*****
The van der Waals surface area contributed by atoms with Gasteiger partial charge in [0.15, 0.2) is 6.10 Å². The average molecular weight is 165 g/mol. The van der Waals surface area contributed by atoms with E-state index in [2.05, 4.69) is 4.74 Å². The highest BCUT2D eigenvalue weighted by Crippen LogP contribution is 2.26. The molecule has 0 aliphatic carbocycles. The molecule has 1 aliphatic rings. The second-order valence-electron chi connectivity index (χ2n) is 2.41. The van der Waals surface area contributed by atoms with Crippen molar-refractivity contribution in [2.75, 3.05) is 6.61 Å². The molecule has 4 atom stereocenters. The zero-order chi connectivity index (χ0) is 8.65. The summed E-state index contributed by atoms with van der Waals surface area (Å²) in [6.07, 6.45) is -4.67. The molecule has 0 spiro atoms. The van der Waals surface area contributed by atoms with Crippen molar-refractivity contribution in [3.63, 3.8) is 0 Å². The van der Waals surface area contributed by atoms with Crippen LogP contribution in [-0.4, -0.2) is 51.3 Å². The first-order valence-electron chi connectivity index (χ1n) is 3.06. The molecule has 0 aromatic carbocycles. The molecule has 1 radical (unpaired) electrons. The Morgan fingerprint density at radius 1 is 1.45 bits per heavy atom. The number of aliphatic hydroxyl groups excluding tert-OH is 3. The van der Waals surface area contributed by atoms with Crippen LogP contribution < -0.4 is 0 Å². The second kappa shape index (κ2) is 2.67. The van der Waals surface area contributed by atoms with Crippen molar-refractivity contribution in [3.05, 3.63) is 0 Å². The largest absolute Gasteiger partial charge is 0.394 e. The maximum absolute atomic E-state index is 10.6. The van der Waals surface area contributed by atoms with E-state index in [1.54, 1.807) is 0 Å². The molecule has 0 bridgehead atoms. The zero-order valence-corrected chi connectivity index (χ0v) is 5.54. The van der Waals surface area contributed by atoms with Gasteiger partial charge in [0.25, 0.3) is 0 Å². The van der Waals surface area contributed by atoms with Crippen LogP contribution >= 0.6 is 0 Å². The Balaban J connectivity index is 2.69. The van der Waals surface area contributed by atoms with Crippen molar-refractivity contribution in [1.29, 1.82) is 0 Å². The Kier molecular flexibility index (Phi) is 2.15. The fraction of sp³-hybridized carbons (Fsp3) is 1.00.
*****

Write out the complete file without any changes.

The van der Waals surface area contributed by atoms with Gasteiger partial charge in [0.15, 0.2) is 6.10 Å². The average molecular weight is 165 g/mol. The van der Waals surface area contributed by atoms with E-state index in [2.05, 4.69) is 4.74 Å². The highest BCUT2D eigenvalue weighted by Crippen LogP contribution is 2.26. The molecule has 0 aliphatic carbocycles. The molecule has 1 aliphatic rings. The second-order valence-electron chi connectivity index (χ2n) is 2.41. The van der Waals surface area contributed by atoms with Crippen molar-refractivity contribution in [2.75, 3.05) is 6.61 Å². The molecule has 4 atom stereocenters. The zero-order chi connectivity index (χ0) is 8.65. The summed E-state index contributed by atoms with van der Waals surface area (Å²) in [6.07, 6.45) is -4.67. The molecule has 0 spiro atoms. The van der Waals surface area contributed by atoms with Crippen molar-refractivity contribution in [3.63, 3.8) is 0 Å². The van der Waals surface area contributed by atoms with Crippen LogP contribution in [-0.4, -0.2) is 51.3 Å². The first-order valence-electron chi connectivity index (χ1n) is 3.06. The molecule has 0 aromatic carbocycles. The molecule has 1 radical (unpaired) electrons. The Morgan fingerprint density at radius 1 is 1.45 bits per heavy atom. The number of aliphatic hydroxyl groups excluding tert-OH is 3. The van der Waals surface area contributed by atoms with Crippen LogP contribution < -0.4 is 0 Å². The second kappa shape index (κ2) is 2.67. The van der Waals surface area contributed by atoms with Crippen molar-refractivity contribution in [3.05, 3.63) is 0 Å². The largest absolute Gasteiger partial charge is 0.394 e. The maximum absolute atomic E-state index is 10.6. The van der Waals surface area contributed by atoms with E-state index in [1.54, 1.807) is 0 Å². The molecule has 0 bridgehead atoms. The zero-order valence-corrected chi connectivity index (χ0v) is 5.54. The van der Waals surface area contributed by atoms with Gasteiger partial charge in [0.25, 0.3) is 0 Å². The van der Waals surface area contributed by atoms with Crippen LogP contribution >= 0.6 is 0 Å². The Balaban J connectivity index is 2.69. The van der Waals surface area contributed by atoms with Crippen molar-refractivity contribution in [1.29, 1.82) is 0 Å². The Kier molecular flexibility index (Phi) is 2.15. The fraction of sp³-hybridized carbons (Fsp3) is 1.00.